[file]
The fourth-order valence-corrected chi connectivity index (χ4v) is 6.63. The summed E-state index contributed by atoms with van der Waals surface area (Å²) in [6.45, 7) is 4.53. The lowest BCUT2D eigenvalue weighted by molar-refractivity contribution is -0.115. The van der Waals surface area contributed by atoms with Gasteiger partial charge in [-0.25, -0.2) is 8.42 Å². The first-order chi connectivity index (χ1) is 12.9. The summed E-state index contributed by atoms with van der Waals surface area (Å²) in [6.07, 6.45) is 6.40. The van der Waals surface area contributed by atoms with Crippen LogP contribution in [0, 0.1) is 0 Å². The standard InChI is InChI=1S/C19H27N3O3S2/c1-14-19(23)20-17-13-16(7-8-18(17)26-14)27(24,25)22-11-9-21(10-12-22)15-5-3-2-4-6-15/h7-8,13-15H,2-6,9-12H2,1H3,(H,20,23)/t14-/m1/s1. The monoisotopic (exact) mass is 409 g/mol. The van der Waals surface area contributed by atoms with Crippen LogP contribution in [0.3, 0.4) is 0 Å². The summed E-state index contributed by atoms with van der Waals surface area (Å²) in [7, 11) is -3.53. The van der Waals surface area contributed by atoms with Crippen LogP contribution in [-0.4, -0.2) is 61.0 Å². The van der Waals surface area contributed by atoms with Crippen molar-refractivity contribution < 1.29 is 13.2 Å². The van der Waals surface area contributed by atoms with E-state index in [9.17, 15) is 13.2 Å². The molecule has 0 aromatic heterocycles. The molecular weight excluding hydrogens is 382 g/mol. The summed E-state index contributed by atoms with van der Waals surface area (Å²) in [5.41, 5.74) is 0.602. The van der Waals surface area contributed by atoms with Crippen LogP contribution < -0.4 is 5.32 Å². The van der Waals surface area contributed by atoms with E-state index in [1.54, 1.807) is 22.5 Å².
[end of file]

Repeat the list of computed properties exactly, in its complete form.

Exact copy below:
The fourth-order valence-corrected chi connectivity index (χ4v) is 6.63. The summed E-state index contributed by atoms with van der Waals surface area (Å²) in [6.45, 7) is 4.53. The lowest BCUT2D eigenvalue weighted by molar-refractivity contribution is -0.115. The van der Waals surface area contributed by atoms with Gasteiger partial charge in [-0.25, -0.2) is 8.42 Å². The first-order chi connectivity index (χ1) is 12.9. The summed E-state index contributed by atoms with van der Waals surface area (Å²) in [6.07, 6.45) is 6.40. The van der Waals surface area contributed by atoms with Crippen LogP contribution in [0, 0.1) is 0 Å². The standard InChI is InChI=1S/C19H27N3O3S2/c1-14-19(23)20-17-13-16(7-8-18(17)26-14)27(24,25)22-11-9-21(10-12-22)15-5-3-2-4-6-15/h7-8,13-15H,2-6,9-12H2,1H3,(H,20,23)/t14-/m1/s1. The monoisotopic (exact) mass is 409 g/mol. The van der Waals surface area contributed by atoms with Crippen LogP contribution in [0.3, 0.4) is 0 Å². The summed E-state index contributed by atoms with van der Waals surface area (Å²) in [7, 11) is -3.53. The van der Waals surface area contributed by atoms with Crippen LogP contribution in [-0.4, -0.2) is 61.0 Å². The van der Waals surface area contributed by atoms with Crippen molar-refractivity contribution < 1.29 is 13.2 Å². The van der Waals surface area contributed by atoms with E-state index in [9.17, 15) is 13.2 Å². The molecule has 0 aromatic heterocycles. The molecular weight excluding hydrogens is 382 g/mol. The summed E-state index contributed by atoms with van der Waals surface area (Å²) in [5.41, 5.74) is 0.602. The van der Waals surface area contributed by atoms with Crippen LogP contribution < -0.4 is 5.32 Å². The van der Waals surface area contributed by atoms with E-state index in [1.54, 1.807) is 22.5 Å².